Six points for dealing with infringements upon fundamental rights
October 4, 2013
By Carrie Gress, Ph.D.
While the government may be shut down, that doesn't mean the fight for religious freedom has come to a halt.
In a recent review of several works by and about Blessed John Paul II, something new jumped off the page. Here was a man who knew how to deal with everyday infringement upon religious freedom, having spent most of his life actively straining against the likes of Hitler, Stalin and the Soviet machine.
The new demands of the Obama Administration, such as the HHS Mandate, have left many American Catholics unprepared, spiritually and otherwise, to tackle the thorny issue. Rather than reinvent the wheel, I have taken a few pages from John Paul's playbook.
Here are six points John Paul II used in word and example to rally the faithful living behind the Iron Curtain.
1) Do Not Be Afraid
John Paul started his pontificate urging the world: “Do Not Be Afraid.” This phrase, a frequent line in Scripture, was a recurrent theme throughout his 26 years as pope.
Having lived through the darkest of days under the Nazi's, the Polish pope understood what it was to be afraid. His life, however, was marked by a fearlessness because of his deep faith.
2) Learn the Enemies' Tactics and Adapt
The communists, rather than making martyrs, employed other tactics to control the masses, including intimidation, arrests, violence and surveillance.
They were also masters of media manipulation. During John Paul's first visit to Poland, the cameramen were told to only take tight shots of the pope to hide the swelling numbers from view. And any footage of the crowd was only to include clergy, nuns, the elderly and handicapped.
Rather than throwing his hands up in frustration with the enemies' tactics, John Paul was able to find new ways to communicate or to confound the enemy by doing the unexpected. When he realized the archbishop's residence was bugged, he would hold important meetings outside. When followed on the way to a secret meeting, his driver would stealthily drop him off at another waiting car without the being detected by those on his tail.
Moreover, the communists made every effort to keep people apart and drive a wedge through the most intimate of relationships. To combat this, Wojtyla encouraged married couples to renew their wedding vows, he created opportunities to for young people to congregate together in the countryside, and he never showed any outward sign other than absolute accord with the Primate of Poland, Cardinal Wyszynski.
3) Be Mindful of Who You Are and Who God Is
Wojtyla noticed early on that the communist oppressors manipulated people by taking away their dignity, their self-respect, and their identity as willed and loved by God. Every effort was made to strip the culture of its Catholic identity.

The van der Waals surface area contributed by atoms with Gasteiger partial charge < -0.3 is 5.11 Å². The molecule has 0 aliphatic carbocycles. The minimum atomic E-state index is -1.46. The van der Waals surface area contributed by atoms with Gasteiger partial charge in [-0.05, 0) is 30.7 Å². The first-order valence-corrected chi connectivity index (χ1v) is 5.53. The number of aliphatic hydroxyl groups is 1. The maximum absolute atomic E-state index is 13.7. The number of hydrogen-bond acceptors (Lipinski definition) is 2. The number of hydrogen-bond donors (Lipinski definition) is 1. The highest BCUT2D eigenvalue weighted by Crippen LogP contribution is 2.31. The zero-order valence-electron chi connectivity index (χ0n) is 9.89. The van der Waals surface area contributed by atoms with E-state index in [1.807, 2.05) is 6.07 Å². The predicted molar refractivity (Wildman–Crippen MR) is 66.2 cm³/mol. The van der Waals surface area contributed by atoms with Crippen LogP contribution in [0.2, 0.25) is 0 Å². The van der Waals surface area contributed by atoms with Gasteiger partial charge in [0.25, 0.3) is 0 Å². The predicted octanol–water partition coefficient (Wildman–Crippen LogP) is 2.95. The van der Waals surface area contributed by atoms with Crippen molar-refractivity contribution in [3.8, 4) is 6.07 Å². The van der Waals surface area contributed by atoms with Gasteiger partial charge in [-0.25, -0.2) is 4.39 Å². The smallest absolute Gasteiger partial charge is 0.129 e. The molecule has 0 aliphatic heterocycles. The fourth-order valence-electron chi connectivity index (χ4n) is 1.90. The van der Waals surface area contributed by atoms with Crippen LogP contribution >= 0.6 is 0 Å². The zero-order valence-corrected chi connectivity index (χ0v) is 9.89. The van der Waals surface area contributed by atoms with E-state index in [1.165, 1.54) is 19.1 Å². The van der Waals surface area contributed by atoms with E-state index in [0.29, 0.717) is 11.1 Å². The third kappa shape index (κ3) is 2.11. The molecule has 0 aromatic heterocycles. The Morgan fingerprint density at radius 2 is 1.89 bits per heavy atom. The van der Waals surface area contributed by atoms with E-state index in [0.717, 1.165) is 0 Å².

Both as archbishop and pope, John Paul II made heroic efforts to proclaim the truth of Christ. When the communists built the "model town" of Nova Huta without a church, the Archbishop of Krakow spent 20 years in direct resistance to the state, coordinating countless volunteers and laborers to build that church.
4) Keep a Sense of Humor
One biographer tells the tale that when dealing with the Gestapo during World War II, Wojtyla would periodically don a disguise as a German soldier, complete with the German accent in perilous efforts to help the Jews. Trying to sew discord among the soldiers, Wojtyla and his friends also in disguise issued a directive to the German troops that all cats in Krakow be registered. While it was carried out with seriousness because of the deadly stakes, one can imagine the laughter as Wojtyla and his friends came up with the scheme.
Years later after becoming pope, at the end of his first tense visit to Poland, John Paul planted a kiss upon the cheek of Henryk Jablonski, the president of the Polish Council of State, much to the communist leader's embarrassment on international television.
5) Be Vigilante
Being vigilant was recurring theme of John Paul repeated on his trips to Poland, especially to young people. The political "dance" the Poles lead by Lech Walesa of the Solidarity movement and inspired by the pontiff, suffered many setbacks and disappointments, among them the imposition of martial law and the violent murder of Fr. Jerzy Popieluszko.
And yet, as Cardinal Stanislaw Dziwisz recounts in his book, A Life With Karol, part of the genius of Karol Wojtyla was that he never gave into pessimism. “He would always say, 'Christ is in the Church.' In other words, there would be calm after the storm. There would a springtime after the winter.”
This one seems obvious, but what is not so evident is the abundance of peace, insight and interior freedom that prayer gave to John Paul. We normally look to prayer to change the externals of our life, but the Polish pope also knew the power of prayer to change the internal. Like the sinking Peter who panicked when he saw a storm while walking on water, Christ reached out to grab him instead of calming the storm.